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Why carbs are essential for your fitness

Carbohydrates are often vilified by fitness influencers as bad for your training. But carbs are not the enemy, but a vital source of energy

Old-fashioned oats, quinoa and millets are good sources of complex carbs
Old-fashioned oats, quinoa and millets are good sources of complex carbs (iStockphoto)

Anyone who has recently embraced the active life will tell you, without flinching, how protein is our saviour while carbs will be the death of us. Not fat, not cheese, nor butter and oil, we should beware rice, wheat, bread, pasta, potatoes. The basis of these claims are quite shaky as most people quote influencers peddling pseudo-scientific data on their social media feeds. Simply put, carbohydrates or carbs have become the most demonised food category in the nutrition world, because of well publicized misconceptions regarding their function in weight management. 

The bad reputation that carbs get is so widespread that even sportspersons, who usually need more carbs than the layman, need educating, says Pooja Udeshi, sports nutrition consultant at the Kokilaben Dhirubhai Ambani Hospital in Mumbai. Since refined carbohydrates often lead to weight gain, many influencers advocate low-carb diets for quick results, but this strategy is not sustainable and appropriate for everyone. 

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Udeshi always makes it a point to educate her sports-related clients on the importance of carbohydrates because they tend to ignore carbs completely. “Basically, anyone and everyone is boasting about proteins instead of carbs for a very simple reason that there are several products made by different brands which are protein-rich. Proteins are building blocks of our body but we function on carbohydrates,” she says. 

Humans cannot survive without carbohydrates. What the influencers ignore and don’t talk about is the fact that carbohydrates are the main source of energy for our bodies. They are the fuel we burn to carry out all tasks, from breathing to playing sports to thinking. “The information that they miss out on is that the primary function of complex carbohydrates is to provide energy, facilitate brain function, and repair muscle,” explains Chandni Haldurai,’s head of nutrition. 

The human brain functions only on carbohydrates, so if you don’t consume enough carbs your cognitive development will also be affected, warns Udeshi. “Carbs can be called as fuel for our body,” she says, adding that people need to learn more about the kind of carbs that are important and good for them. “Complex carbohydrates, such as millets or oats, have low glycemic index and should be consumed regularly.”  

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Carbs provide us with glucose, which powers our muscles, organs, and brain. Carbs also facilitate digestion and free up protein for important tasks. When incorporated carefully, a balanced carbohydrate intake supports daily activities, controls blood sugar levels, and also helps with weight management.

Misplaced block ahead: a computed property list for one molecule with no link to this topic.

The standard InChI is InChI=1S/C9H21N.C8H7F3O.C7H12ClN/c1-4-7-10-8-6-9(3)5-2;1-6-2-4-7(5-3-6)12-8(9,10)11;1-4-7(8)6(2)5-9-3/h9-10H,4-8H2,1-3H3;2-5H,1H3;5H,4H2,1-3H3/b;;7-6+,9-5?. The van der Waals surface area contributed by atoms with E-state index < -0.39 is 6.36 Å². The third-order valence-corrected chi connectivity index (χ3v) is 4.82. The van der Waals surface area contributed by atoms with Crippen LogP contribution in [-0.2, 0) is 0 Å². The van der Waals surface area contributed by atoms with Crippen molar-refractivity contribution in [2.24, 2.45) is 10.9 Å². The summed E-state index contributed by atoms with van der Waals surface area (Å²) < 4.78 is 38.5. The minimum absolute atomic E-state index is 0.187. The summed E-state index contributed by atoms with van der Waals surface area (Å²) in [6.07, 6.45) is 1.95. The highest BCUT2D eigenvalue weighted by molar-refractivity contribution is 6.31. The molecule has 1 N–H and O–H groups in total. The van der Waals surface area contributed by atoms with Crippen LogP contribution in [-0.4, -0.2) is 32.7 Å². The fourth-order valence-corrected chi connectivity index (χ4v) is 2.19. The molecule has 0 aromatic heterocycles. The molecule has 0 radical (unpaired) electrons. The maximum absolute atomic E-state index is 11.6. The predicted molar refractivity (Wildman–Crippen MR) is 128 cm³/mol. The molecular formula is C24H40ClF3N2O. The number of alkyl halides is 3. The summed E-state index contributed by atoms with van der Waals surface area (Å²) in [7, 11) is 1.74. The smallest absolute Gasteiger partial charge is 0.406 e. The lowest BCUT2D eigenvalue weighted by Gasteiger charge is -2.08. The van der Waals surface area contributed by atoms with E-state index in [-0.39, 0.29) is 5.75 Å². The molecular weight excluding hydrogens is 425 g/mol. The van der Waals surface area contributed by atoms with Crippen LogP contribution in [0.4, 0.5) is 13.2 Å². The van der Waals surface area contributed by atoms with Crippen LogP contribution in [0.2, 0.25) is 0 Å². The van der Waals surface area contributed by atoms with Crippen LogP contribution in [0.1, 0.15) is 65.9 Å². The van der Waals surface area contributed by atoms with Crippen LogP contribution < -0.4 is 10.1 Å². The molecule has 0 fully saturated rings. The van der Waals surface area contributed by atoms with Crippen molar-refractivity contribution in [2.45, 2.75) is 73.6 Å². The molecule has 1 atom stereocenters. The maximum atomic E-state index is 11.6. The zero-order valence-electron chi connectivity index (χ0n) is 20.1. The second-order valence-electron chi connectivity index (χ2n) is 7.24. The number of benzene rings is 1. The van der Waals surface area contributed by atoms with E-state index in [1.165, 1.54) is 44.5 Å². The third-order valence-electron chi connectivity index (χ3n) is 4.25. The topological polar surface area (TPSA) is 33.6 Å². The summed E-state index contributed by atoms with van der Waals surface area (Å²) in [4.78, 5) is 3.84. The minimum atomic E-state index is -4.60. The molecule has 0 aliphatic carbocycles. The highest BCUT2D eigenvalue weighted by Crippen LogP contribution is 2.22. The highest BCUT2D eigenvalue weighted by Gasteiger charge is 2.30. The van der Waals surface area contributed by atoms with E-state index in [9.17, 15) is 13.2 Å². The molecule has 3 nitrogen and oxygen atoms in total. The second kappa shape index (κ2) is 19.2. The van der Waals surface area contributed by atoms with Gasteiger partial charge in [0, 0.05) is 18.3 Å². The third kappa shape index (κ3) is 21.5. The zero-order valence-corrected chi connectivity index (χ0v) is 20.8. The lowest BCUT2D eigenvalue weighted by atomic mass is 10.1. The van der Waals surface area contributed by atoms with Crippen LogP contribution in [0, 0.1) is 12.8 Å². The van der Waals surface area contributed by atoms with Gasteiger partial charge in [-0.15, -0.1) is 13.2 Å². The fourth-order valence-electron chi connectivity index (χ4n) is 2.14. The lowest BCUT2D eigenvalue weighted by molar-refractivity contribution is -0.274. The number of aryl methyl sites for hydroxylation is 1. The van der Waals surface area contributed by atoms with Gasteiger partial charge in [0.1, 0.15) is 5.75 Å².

All types of sports and exercise use glycogen to function efficiently. These are stored in our body as muscle and liver glycogen. And the first one that comes into action is blood glucose. So, the timing and type of carbohydrates are very important to be considered for each type of sport. All long distance runners, cyclists and triathletes load up on carbohydrates in the last few days leading up to a race day, because that’s what their bodies burn while running. They switch their focus to proteins after the race in order to repair their tired and damaged muscles.  

Haldurai ensures that carbs are an integral part of her diet, especially before a workout. “For me, carbs give that instant boost of energy before my workouts, which really improves my performance. Carbs also act as an endurance fuel throughout longer exercises like running or football, guaranteeing that I can keep going strong. I make sure to eat a variety of complex and simple carbohydrates to maximise my performance. Carbohydrates are crucial for sustaining my energy levels throughout my physical activity, which allows me to stay quick and accurate while playing,” she says.

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Commonly available fruits, vegetables and grains are the healthiest source of carbs. Bananas, mangoes, 100% fruit juices, raisins and honey are high in simple carbs. “Milk and yogurt are also excellent sources of simple carbs because lactose is categorised as a simple carbohydrate. These sugars do not cause any negative effects on your body and are a good source of simple sugars and micronutrients,” says Haldurai. She adds that green peas, lentils, farro, quinoa, potatoes, black beans, barley, old-fashioned oats, carrots, bananas, broccoli, and millet are good sources of complex carbs. “The majority of carbohydrates in your diet should come from complex carbohydrates,” she adds. 

Udeshi recommends making different types of millets, such as jowar (sorghum), ragi (finger millet), kodo millet, foxtail millet and bajra (pearl millet) a staple in your regular diet. “These can be used in the form of chapatti or porridge or upma or idli,” she says. 

However, one thing you need to watch out for are dishes or foods that contain sugar, sugar cane, cane juice or sucrose. All of these are simple carbohydrates but can have a negative effect on your body since they are processed and refined.

Shrenik Avlani is a writer and editor and the co-author of The Shivfit Way, a book on functional fitness.

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